To honor our decade of shared passion and collaboration, Yellow Mountain has created a sculpture for Lan Su that symbolizes two parties coming together for a single purpose. “Fluidity” combines our Butterfly Blue Granite and Redheart Limestone®.

Installation of the sculpture in the garden’s entry plaza coincides with Lan Su’s birthday month. “Fluidity” will be on view during the Mooncakes & Pomegranates dinner September 1 at the garden, featuring live music and food from 14 Portland restaurants. The sculpture will also be displayed at Lan Su’s anniversary gala and fundraising dinner at the Portland Art Museum on September 16, 2010.

The collective passion of those involved in creating the garden inspired Yellow Mountain’s founders to base our business on the elegance and affordability of Chinese materials and stone craft. And to strive for close collaboration on every project we undertake.

This exquisite Chinese garden showcases the remarkable fluidity of stone as a landscape and building material. So do our other Portland projects, which range from high-end residences to captivating public parks and streetscapes.

Making the Invisible Visible

The work of noted Northwest artist Perri Lynch examines the relationship between human perception and sense of place. Drawn to landmarks, issues of navigation, intuition, and physical proximity are key components of these investigations.  This made Lynch the perfect choice to develop a piece public art that would honor and protect the Sand Point Calibration Baseline that runs through Seattle’s Magnuson Park.

The line itself is entirely spatial, invisible but for small, periodic bronze disks embedded in the ground. Public and private surveyors use the line to verify and calibrate electronic distance-measurement equipment, which aids everything from construction to law enforcement to transportation. The accuracy of the Sand Point line is said to be within half a millimeter.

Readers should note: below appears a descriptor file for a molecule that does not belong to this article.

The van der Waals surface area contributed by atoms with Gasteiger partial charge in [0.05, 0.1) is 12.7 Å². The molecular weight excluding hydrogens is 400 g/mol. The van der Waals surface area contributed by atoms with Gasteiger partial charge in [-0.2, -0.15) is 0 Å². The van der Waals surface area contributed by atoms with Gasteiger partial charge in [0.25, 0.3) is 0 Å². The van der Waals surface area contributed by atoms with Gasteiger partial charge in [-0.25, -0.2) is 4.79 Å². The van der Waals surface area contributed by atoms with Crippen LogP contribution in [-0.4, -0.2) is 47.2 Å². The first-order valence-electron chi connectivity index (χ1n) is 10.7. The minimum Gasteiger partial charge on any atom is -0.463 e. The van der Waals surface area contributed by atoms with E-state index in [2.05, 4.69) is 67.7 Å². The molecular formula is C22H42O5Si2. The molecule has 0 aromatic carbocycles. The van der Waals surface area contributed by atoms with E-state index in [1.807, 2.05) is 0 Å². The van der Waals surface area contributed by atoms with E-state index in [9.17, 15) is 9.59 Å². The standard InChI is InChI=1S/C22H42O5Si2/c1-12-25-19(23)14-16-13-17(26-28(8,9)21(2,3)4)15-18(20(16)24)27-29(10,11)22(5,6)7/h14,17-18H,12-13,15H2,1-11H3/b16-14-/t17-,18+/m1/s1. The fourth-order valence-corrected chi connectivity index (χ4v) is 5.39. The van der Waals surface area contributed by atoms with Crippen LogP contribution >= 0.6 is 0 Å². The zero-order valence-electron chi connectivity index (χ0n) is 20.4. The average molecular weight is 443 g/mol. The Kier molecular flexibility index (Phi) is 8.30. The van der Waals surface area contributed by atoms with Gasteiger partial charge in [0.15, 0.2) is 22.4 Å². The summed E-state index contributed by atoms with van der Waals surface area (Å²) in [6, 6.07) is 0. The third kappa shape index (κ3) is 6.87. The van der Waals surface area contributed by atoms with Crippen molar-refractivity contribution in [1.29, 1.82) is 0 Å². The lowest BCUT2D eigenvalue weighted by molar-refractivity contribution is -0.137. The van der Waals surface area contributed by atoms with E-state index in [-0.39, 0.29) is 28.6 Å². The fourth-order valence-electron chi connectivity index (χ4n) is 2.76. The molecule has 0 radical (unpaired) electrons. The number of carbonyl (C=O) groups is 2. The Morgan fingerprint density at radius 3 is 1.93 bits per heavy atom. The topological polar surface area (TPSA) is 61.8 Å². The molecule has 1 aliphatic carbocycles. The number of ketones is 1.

Lynch was enticed by working with this unseen, mostly unknown landmark that the vast majority of people don’t even know exists, let alone holds importance.

“The baseline is a humble bit of infrastructure that brings definition to our world, without most of us ever knowing it’s there,” Lynch says. “A 10-foot-wide, kilometer-long swath cuts straight through Magnuson Park from south to north, yet goes unnoticed by thousands of people every day. Isn’t that amazing? With the artwork now in place, my hope is that the presence of the baseline will register with park users, be revered as something special, and augment the overall park experience.”

On June 7, 2009 the Office of Arts & Cultural Affairs in partnership with Seattle Public Utilities, dedicated Straight Shot, a procession of 12 standing Ink Jade Limestone™ monoliths that cover a one kilometer course running parallel to Seattle’s original survey calibration baseline.

The stones are perfectly aligned to the baseline. Two circular holes drilled through each stone invite visitors to peer through, creating a framed perspective of the surrounding wetlands and shoreline. The sight line offers a straight shot, thus the artwork’s title. Sighting through the stones, the viewer has the experience of making a targeted observation in the landscape, adopting the stance of a surveyor calibrating his or her instruments.